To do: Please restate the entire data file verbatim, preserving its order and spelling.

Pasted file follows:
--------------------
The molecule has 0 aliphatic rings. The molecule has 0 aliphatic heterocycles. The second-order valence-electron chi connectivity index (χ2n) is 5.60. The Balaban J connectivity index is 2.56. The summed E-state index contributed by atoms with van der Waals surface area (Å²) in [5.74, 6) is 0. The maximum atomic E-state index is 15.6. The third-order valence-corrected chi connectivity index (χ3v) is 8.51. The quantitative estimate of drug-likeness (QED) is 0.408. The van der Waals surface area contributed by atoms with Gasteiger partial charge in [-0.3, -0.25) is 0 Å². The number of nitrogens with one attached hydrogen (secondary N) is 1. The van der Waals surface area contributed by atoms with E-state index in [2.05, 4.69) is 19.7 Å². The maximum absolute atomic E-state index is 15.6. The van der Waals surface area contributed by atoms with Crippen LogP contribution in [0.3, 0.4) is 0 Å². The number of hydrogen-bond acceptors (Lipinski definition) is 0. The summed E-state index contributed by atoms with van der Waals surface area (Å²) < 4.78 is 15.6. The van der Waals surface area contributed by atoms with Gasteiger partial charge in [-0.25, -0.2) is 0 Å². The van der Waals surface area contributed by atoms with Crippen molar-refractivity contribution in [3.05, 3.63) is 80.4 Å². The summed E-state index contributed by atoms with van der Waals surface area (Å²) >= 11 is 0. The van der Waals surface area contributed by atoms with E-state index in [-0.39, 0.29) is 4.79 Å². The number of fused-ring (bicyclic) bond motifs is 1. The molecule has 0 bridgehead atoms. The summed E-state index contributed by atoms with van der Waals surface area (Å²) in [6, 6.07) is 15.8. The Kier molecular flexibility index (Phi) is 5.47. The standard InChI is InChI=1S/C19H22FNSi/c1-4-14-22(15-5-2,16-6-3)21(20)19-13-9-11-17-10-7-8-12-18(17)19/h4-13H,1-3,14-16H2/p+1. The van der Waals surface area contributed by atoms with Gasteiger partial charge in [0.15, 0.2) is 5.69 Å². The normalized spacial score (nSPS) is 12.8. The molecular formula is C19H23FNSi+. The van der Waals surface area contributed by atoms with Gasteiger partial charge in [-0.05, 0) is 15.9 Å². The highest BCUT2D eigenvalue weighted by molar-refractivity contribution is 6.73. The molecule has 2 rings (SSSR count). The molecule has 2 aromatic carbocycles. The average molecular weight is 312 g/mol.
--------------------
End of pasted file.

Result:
The molecule has 0 aliphatic rings. The molecule has 0 aliphatic heterocycles. The second-order valence-electron chi connectivity index (χ2n) is 5.60. The Balaban J connectivity index is 2.56. The summed E-state index contributed by atoms with van der Waals surface area (Å²) in [5.74, 6) is 0. The maximum atomic E-state index is 15.6. The third-order valence-corrected chi connectivity index (χ3v) is 8.51. The quantitative estimate of drug-likeness (QED) is 0.408. The van der Waals surface area contributed by atoms with Gasteiger partial charge in [-0.3, -0.25) is 0 Å². The number of nitrogens with one attached hydrogen (secondary N) is 1. The van der Waals surface area contributed by atoms with E-state index in [2.05, 4.69) is 19.7 Å². The maximum absolute atomic E-state index is 15.6. The van der Waals surface area contributed by atoms with Crippen LogP contribution in [0.3, 0.4) is 0 Å². The number of hydrogen-bond acceptors (Lipinski definition) is 0. The summed E-state index contributed by atoms with van der Waals surface area (Å²) < 4.78 is 15.6. The van der Waals surface area contributed by atoms with Gasteiger partial charge in [-0.25, -0.2) is 0 Å². The van der Waals surface area contributed by atoms with Crippen molar-refractivity contribution in [3.05, 3.63) is 80.4 Å². The summed E-state index contributed by atoms with van der Waals surface area (Å²) >= 11 is 0. The van der Waals surface area contributed by atoms with E-state index in [-0.39, 0.29) is 4.79 Å². The number of fused-ring (bicyclic) bond motifs is 1. The molecule has 0 bridgehead atoms. The summed E-state index contributed by atoms with van der Waals surface area (Å²) in [6, 6.07) is 15.8. The Kier molecular flexibility index (Phi) is 5.47. The standard InChI is InChI=1S/C19H22FNSi/c1-4-14-22(15-5-2,16-6-3)21(20)19-13-9-11-17-10-7-8-12-18(17)19/h4-13H,1-3,14-16H2/p+1. The van der Waals surface area contributed by atoms with Gasteiger partial charge in [0.15, 0.2) is 5.69 Å². The normalized spacial score (nSPS) is 12.8. The molecular formula is C19H23FNSi+. The van der Waals surface area contributed by atoms with Gasteiger partial charge in [-0.05, 0) is 15.9 Å². The highest BCUT2D eigenvalue weighted by molar-refractivity contribution is 6.73. The molecule has 2 rings (SSSR count). The molecule has 2 aromatic carbocycles. The average molecular weight is 312 g/mol.